Allardyce not putting a timeframe on Sigurdsson's return

Thursday, 15 March, 2018 0comments  |  Jump to last

Sam Allardyce says he and his team are taking a wait-and-see approach with regard to Gylfi Sigurdsson's knee injury rather than confirm that the Icelandic star will be out for up to eight weeks.

Sigurdsson sustained the problem in the first half of last weekend's home win over Brighton and while he went on to complete the full 90 minutes, he underwent scans that revealed some damage, albeit not as bad as was first feared.

The prognosis that was revealed by Everton via the official website pegged Sigurdsson's recovery time at between six and eight weeks, a timeframe that Allardyce contests.

“It's an unfortunate trauma injury and when you can't avoid an injury like this, you have to look at the recovery time. Hopefully, Gylfi's recovery time can be shorter than we might expect,” he said in his pre-match press conference ahead of Saturday's trip to Stoke.

“Medical specialists always try and give a conservative view and you try and beat that. It could be less than [eight weeks] — whoever gave that statement out is going to get a bollocking today! I've always felt it wrong to tag an injury with time limits.

“You cannot predict a length of injury in its entirety because you have people who heal quicker. We have qualified medical people and equipment to try and speed up any injury [recovery].

“Along with James McCarthy and [Eliaquim] Managala who did his knee, I think it''s been a tough time all year with injuries and that has certainly had an effect on away performances and results.”

Sigurdsson's absence opens up a vacancy in attacking midfield in the “number 10” role in which he has sometimes been deployed this season. Wayne Rooney would be an obvious candidate to move forward into that position, something that Allardyce acknowledged in his presser.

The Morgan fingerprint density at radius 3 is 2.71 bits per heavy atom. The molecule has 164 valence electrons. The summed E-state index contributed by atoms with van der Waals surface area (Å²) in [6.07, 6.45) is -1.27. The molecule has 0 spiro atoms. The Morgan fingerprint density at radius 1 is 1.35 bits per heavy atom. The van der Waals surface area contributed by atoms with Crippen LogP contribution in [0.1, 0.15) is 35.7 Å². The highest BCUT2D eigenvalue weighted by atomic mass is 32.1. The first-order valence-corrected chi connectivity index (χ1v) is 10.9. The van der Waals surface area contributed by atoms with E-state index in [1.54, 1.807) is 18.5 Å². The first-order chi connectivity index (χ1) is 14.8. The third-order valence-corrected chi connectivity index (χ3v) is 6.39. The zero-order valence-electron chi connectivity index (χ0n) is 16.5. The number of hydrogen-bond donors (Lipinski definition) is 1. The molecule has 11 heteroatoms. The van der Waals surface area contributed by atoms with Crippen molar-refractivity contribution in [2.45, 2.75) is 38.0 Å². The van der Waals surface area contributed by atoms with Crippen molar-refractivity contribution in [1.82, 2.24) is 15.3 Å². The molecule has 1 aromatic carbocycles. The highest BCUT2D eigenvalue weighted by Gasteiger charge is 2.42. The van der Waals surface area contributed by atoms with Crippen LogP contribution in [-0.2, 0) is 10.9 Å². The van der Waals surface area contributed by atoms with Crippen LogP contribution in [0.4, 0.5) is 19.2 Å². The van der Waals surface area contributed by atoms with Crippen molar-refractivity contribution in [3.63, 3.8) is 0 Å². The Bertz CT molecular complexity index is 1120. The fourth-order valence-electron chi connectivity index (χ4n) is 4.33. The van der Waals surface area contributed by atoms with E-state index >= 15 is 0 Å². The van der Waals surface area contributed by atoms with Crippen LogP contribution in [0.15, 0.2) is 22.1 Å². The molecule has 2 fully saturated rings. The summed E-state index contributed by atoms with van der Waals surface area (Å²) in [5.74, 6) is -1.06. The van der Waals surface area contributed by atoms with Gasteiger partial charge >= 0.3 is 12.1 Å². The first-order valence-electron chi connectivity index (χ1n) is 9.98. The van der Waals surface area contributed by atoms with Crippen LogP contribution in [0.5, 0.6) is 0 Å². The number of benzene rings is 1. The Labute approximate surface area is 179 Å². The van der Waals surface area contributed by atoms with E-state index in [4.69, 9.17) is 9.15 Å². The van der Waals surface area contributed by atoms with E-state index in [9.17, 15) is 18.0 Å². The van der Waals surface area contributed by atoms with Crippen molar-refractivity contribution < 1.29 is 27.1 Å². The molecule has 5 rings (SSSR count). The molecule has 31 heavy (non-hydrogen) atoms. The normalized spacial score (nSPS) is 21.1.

He was also asked if the loss of Sigurdsson provides a window of opportunity for Davy Klaassen who made his first Premier League appearance since October when he came off the bench late against Brighton.

“It may do,” the manager replied, somewhat doubtfully. “It's been a struggle for Davy since he arrived. I think that if he gets an opportunity… the players at home who have got an opportunity have done very, very well. Sometimes the players away from home have not lived up to the expectation.

“If he does get the opportunity, hopefully he will shine and show what he achieved at Ajax but at the moment we have a squad of players who are hopefully eager and looking forward to the game against Stoke.

“At the end of the day, it's not just [Davy] that's struggled in his first season in the Premier League. Like many players that arrive in this country, the first year can be the hardest for them and once they've had their first season under their belt and they come for a new season where they know where it's all about then they've got a big opportunity to show what they're made of.

“With today's prices, the expectation starts right from the very beginning and that sometimes makes it difficult to achieve your best performances in a season where you've arrived in a new culture, new environment and new league.


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